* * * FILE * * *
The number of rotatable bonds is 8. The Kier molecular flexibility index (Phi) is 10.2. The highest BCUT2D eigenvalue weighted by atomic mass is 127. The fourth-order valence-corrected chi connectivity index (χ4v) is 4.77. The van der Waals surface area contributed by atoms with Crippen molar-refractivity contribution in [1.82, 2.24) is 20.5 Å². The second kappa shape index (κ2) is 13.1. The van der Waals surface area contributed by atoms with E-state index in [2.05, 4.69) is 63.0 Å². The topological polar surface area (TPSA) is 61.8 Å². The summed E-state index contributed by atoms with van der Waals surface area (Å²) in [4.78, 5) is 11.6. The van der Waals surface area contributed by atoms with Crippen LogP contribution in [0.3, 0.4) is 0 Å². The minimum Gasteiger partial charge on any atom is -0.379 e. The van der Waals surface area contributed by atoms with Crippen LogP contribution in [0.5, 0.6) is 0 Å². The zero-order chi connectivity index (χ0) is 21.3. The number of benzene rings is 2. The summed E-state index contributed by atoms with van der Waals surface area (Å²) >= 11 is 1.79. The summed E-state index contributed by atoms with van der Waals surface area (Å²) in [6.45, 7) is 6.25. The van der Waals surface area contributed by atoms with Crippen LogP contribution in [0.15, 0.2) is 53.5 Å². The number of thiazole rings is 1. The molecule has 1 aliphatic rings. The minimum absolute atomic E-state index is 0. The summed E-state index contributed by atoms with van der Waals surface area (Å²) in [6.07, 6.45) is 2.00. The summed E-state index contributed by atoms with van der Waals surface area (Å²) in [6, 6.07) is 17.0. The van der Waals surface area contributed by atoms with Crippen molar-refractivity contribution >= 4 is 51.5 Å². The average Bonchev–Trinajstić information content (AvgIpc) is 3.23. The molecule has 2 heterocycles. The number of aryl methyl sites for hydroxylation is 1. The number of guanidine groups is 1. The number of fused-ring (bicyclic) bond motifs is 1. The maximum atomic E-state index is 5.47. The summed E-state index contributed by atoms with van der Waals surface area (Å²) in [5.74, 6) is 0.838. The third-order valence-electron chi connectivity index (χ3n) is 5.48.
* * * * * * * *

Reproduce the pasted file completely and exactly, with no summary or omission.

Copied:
The number of rotatable bonds is 8. The Kier molecular flexibility index (Phi) is 10.2. The highest BCUT2D eigenvalue weighted by atomic mass is 127. The fourth-order valence-corrected chi connectivity index (χ4v) is 4.77. The van der Waals surface area contributed by atoms with Crippen molar-refractivity contribution in [1.82, 2.24) is 20.5 Å². The second kappa shape index (κ2) is 13.1. The van der Waals surface area contributed by atoms with E-state index in [2.05, 4.69) is 63.0 Å². The topological polar surface area (TPSA) is 61.8 Å². The summed E-state index contributed by atoms with van der Waals surface area (Å²) in [4.78, 5) is 11.6. The van der Waals surface area contributed by atoms with Crippen LogP contribution in [0.3, 0.4) is 0 Å². The minimum Gasteiger partial charge on any atom is -0.379 e. The van der Waals surface area contributed by atoms with Crippen LogP contribution in [0.5, 0.6) is 0 Å². The zero-order chi connectivity index (χ0) is 21.3. The number of benzene rings is 2. The summed E-state index contributed by atoms with van der Waals surface area (Å²) >= 11 is 1.79. The summed E-state index contributed by atoms with van der Waals surface area (Å²) in [6.45, 7) is 6.25. The van der Waals surface area contributed by atoms with Crippen LogP contribution in [0.15, 0.2) is 53.5 Å². The number of thiazole rings is 1. The molecule has 1 aliphatic rings. The minimum absolute atomic E-state index is 0. The summed E-state index contributed by atoms with van der Waals surface area (Å²) in [6.07, 6.45) is 2.00. The summed E-state index contributed by atoms with van der Waals surface area (Å²) in [6, 6.07) is 17.0. The van der Waals surface area contributed by atoms with Crippen molar-refractivity contribution >= 4 is 51.5 Å². The average Bonchev–Trinajstić information content (AvgIpc) is 3.23. The molecule has 2 heterocycles. The number of aryl methyl sites for hydroxylation is 1. The number of guanidine groups is 1. The number of fused-ring (bicyclic) bond motifs is 1. The maximum atomic E-state index is 5.47. The summed E-state index contributed by atoms with van der Waals surface area (Å²) in [5.74, 6) is 0.838. The third-order valence-electron chi connectivity index (χ3n) is 5.48.